In a way it's similar to DBAs being deluded that most SQL databases serve as integration point between multiple independent codebases (and so need stored procedures, triggers, complex constraint enforcement and business logic on database side etc.) when in reality 99% of them are little more than persistent store for a single app and these features are more harmful than helpful.

So how about the vast majority of web sites that are not just about text content? Oh sure, you can make them accessible. It's just going to be long and painful process with very little payoff, and which won't ever end in a full experience parity unless your application is very very simple. And you know what - screw the blind people! The largest discriminated group are people who don't speak English as their first language. It's about 95% of all people, a lot more than 0.6% who are blind. Why don't they care adequate attention? It's an insane misallocation of resources if you care about the blind but don't even have a German version of your website (and versions in at least 50 other languages). Blind people are more or less as important as Welsh localization, and you're probably not caring much about that, are you?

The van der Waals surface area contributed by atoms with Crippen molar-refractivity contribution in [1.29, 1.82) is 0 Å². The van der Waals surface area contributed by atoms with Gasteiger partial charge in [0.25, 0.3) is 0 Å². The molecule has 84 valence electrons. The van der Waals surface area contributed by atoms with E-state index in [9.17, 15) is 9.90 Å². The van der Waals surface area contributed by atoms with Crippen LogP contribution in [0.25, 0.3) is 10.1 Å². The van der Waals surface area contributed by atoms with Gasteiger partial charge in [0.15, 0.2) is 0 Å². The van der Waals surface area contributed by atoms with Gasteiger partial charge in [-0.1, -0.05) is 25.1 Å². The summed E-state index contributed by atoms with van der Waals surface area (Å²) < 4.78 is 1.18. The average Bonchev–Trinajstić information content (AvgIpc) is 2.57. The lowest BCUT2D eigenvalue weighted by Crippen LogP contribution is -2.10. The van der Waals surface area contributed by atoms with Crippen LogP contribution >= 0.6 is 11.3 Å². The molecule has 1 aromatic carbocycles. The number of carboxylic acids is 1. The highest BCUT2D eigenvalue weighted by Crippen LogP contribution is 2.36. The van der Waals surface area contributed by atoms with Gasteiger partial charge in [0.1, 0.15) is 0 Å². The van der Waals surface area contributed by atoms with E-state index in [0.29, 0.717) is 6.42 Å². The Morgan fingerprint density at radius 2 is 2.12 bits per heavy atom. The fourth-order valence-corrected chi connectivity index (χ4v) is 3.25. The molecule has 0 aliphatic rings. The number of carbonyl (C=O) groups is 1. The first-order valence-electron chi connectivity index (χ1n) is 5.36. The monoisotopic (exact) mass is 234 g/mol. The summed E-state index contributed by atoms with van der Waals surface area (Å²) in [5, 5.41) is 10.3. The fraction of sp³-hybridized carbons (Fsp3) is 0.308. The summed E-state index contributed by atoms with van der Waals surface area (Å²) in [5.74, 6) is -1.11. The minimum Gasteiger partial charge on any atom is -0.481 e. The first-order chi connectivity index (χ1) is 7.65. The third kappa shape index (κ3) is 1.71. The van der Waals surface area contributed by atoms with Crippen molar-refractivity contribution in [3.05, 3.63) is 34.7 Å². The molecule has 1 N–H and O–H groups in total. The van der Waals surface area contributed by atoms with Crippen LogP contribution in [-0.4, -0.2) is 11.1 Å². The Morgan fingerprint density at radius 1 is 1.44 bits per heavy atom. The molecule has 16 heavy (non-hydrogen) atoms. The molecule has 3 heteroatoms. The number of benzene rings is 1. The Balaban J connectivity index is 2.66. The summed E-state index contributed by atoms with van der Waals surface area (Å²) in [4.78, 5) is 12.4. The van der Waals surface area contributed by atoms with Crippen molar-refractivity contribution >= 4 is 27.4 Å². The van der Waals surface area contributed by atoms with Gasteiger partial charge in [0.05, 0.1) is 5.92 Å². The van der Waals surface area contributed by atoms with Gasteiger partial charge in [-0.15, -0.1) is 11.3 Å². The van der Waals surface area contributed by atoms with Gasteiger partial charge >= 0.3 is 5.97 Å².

Forget about experience parity, no mater what technology. Vision is the most important of human senses and the only way to make non-visual interface work as well as a visual interface is by horribly dumbing down the visual one, hurting 99.4% of your users who can see. Try getting somewhere with a spoken Wikipedia article about London instead of a map. Or reading long lists of numbers instead of a graph. Or playing Portal with a screen reader. Or for more relevant example using "basic html" version of Gmail instead of the real thing.

My second point, video websites should not autostart their videos. Haven't they heard of tabbed browsing? To open multiple tabs with YouTube videos you need to:
  • open the tabs,
  • go to first tab,
  • wait until the video partially loads and starts playing,
  • click pause (you cannot click pause earlier),
  • then do the same for the all other tabs,
  • and finally go to the tab you want, rewind the video and click play.